Thursday

23rd Jan 2020

EU farm subsidies remain cloaked in secrecy

  • New privacy rules keep 92 percent of common agricultural policy beneficiaries secret, says farmsubsidy.org (Photo: caese)

Beneficiaries of EU farm subsidies totaling some €55 billion annually are cloaked behind a veil of secrecy, said the pro-transparency group of journalists and activists at Farmsubsidy.org on Wednesday (9 May).

EU laws on financial transparency require member states to reveal the beneficiaries. But so far the identity of over 90 percent of beneficiaries remains unknown, says the group.

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Around 45 percent, or €22 billion of the total annual EU farm-pay under the EU’s common agricultural policy (CAP) has been published. CAP is the only EU policy where the majority of public spending in member states is taken from the EU budget. Alone, it represents around 40 percent of the EU budget and is due for reform in 2013.

Cyprus, Greece and Luxembourg have published no farm subsidy data at all while Ireland, France, Italy and the Netherlands have designed systems to prevent access to the data.

“We are experiencing a backlash against open government at the EU level and much of it is founded upon a misplaced sensitivity about personal privacy. These are subsidies to farm enterprises, not medical records,” Farmsubsidy.org co-founder Jack Thurston said.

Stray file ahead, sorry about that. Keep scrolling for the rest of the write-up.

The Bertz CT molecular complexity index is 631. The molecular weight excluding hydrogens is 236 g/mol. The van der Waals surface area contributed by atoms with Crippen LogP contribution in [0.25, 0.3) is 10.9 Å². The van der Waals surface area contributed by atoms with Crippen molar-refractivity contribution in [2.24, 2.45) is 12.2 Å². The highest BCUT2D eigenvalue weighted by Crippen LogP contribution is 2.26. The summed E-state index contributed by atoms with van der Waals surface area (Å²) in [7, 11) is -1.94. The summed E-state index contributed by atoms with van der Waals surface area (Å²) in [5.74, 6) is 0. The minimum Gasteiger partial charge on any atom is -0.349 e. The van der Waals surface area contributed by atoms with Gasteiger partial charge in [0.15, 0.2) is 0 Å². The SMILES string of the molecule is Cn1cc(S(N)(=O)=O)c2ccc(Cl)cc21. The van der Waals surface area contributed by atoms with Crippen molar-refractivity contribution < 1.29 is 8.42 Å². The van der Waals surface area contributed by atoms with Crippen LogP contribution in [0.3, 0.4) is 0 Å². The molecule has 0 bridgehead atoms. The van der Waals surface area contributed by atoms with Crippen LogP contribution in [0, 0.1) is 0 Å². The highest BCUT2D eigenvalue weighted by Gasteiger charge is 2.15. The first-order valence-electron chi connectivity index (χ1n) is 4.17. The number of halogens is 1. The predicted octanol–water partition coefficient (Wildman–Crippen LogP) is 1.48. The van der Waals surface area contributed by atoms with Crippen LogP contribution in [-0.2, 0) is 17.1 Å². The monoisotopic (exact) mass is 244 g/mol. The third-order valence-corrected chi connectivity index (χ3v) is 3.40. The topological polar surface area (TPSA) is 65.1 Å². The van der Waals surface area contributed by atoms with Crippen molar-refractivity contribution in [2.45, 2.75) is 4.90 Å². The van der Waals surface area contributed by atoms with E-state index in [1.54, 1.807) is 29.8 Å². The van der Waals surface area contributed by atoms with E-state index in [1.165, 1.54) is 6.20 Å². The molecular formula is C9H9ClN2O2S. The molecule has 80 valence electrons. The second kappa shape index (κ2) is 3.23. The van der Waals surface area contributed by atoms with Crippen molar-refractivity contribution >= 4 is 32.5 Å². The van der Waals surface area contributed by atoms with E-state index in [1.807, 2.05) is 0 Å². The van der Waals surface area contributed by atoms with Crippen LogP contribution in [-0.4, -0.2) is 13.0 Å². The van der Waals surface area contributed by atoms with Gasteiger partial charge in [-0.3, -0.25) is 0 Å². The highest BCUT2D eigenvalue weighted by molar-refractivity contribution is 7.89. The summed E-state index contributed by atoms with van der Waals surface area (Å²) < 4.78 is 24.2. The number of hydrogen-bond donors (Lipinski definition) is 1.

A ruling over privacy versus transparency by the Luxembourg-based Court of Justice is being used by member states to keep the data secret. The court claims EU transparency laws can violate a natural person’s right to privacy.

But Farmsubsidy.org disputes the claim, arguing member states “are using a very broad definition of ‘natural person’ to keep as much data as possible from entering the public domain”.

“It’s really crazy the way governments are trying to keep this data secret. They use all kinds of technical tricks but I am confident we will succeed in the end,” Farmsubsidy.org’s Nils Mulvad said.

Farmsubsidy’s persistence, investigative work and collaboration with experts and journalists has managed to crack open some of the data.

They compiled a list of 1,539 beneficiaries who received more than €1 million each in 2011. Altogether, they represent some €3.8 billion of EU farm subsidy. Most of them are public bodies, suggesting they are refusing to reveal the true end beneficiaries.

At the top of the list is Spain’s Junta de Andalucia, the regional governing body of the autonomous state, which took almost €100 million in EU farm subsidies.

Italy’s ISMEA, an agricultural institute based in Tuscany, followed in second place with €58 million. And in close third, is France’s poultry industry Doux in Chatelian, which received €55 million.

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